Maria Augimeri, Mike Del Grande, Frank Di Giorgio, Mark Grimes, Doug Holyday, Gloria Lindsay Luby, John Parker

Absent: 2
James Pasternak, Kristyn Wong-Tam

City council to Gary Webster: We’re listening … sometimes

- February 20th, 2012

TTC chief general manager Gary Webster

TTC Chief General Manager Gary Webster (Toronto Sun file photo)

Toronto city councillors bemoaning the possible firing of TTC Chief General Manager Gary Webster may want to check their voting record.

While many are outraged at the possible dismissal of a professional civil servant for the presumed reason of challenging Mayor Rob Ford’s transit plan, around 28 councillors weren’t concerned about Webster’s coveted advice back in 2010.

Fresh from the 2010 municipal election, a majority of councillors voted to ask the province to declare the TTC an essential service. Those votes were cast against Webster’s warning that the TTC shouldn’t be deemed an essential service. Webster even appeared at the council meeting to voice his objection to the designation.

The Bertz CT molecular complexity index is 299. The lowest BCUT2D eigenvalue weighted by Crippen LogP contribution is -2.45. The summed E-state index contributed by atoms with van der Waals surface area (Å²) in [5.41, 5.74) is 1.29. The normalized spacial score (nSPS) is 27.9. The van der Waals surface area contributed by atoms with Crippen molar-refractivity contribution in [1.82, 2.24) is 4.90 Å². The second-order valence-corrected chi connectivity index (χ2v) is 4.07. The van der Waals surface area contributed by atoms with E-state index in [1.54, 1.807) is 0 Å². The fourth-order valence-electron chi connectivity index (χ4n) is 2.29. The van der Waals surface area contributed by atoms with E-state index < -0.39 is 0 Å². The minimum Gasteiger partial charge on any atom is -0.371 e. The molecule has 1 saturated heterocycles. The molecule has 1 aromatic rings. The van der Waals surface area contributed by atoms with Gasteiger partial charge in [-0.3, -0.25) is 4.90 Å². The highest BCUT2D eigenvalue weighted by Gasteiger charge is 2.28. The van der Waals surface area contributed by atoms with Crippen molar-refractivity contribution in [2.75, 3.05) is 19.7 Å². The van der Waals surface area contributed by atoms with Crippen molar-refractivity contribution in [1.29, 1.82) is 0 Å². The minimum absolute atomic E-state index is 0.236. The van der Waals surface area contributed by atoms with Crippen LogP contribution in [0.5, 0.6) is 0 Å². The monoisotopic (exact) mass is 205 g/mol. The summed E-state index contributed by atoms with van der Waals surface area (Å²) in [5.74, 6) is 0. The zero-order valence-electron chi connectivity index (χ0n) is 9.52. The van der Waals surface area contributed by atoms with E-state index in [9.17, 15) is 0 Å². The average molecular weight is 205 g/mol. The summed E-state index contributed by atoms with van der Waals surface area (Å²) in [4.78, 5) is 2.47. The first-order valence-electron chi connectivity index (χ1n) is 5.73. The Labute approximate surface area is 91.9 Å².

After Webster’s sage advice was delivered, a majority of councillors promptly voted against his advice.

This isn’t to argue City Hall is better off, as some have described it, valuing “toadyism” over professionalism.

But when it comes to the civil service it does show city councillors, even when handed “professional advice” from a veteran transit expert, don’t always listen.

—————————–

Here’s how city councillors voted on December 16, 2010 on a motion to ask the province to designate the TTC an essential service:

Yes (28 councillors)

Paul Ainslie, Michelle Berardinetti, Raymond Cho, Gary Crawford, Vincent Crisanti, Mike Del Grande, Frank Di Giorgio, John Filion, Doug Ford, Rob Ford, Mark Grimes, Doug Holyday, Norman Kelly, Chin Lee, Gloria Lindsay Luby, Giorgio Mammoliti, Josh Matlow, Mary-Margaret McMahon, Peter Milczyn, Denzil Minnan-Wong, Frances Nunziata (Chair), Cesar Palacio, John Parker, James Pasternak, Jaye Robinson, David Shiner, Karen Stintz, Michael Thompson

No (17 councillors)

Maria Augimeri, Ana Bailão, Shelley Carroll, Josh Colle, Janet Davis, Glenn De Baeremaeker, Sarah Doucette, Paula Fletcher, Mary Fragedakis, Mike Layton, Pam McConnell, Joe Mihevc, Ron Moeser, Gord Perks, Anthony Perruzza, Adam Vaughan, Kristyn Wong-Tam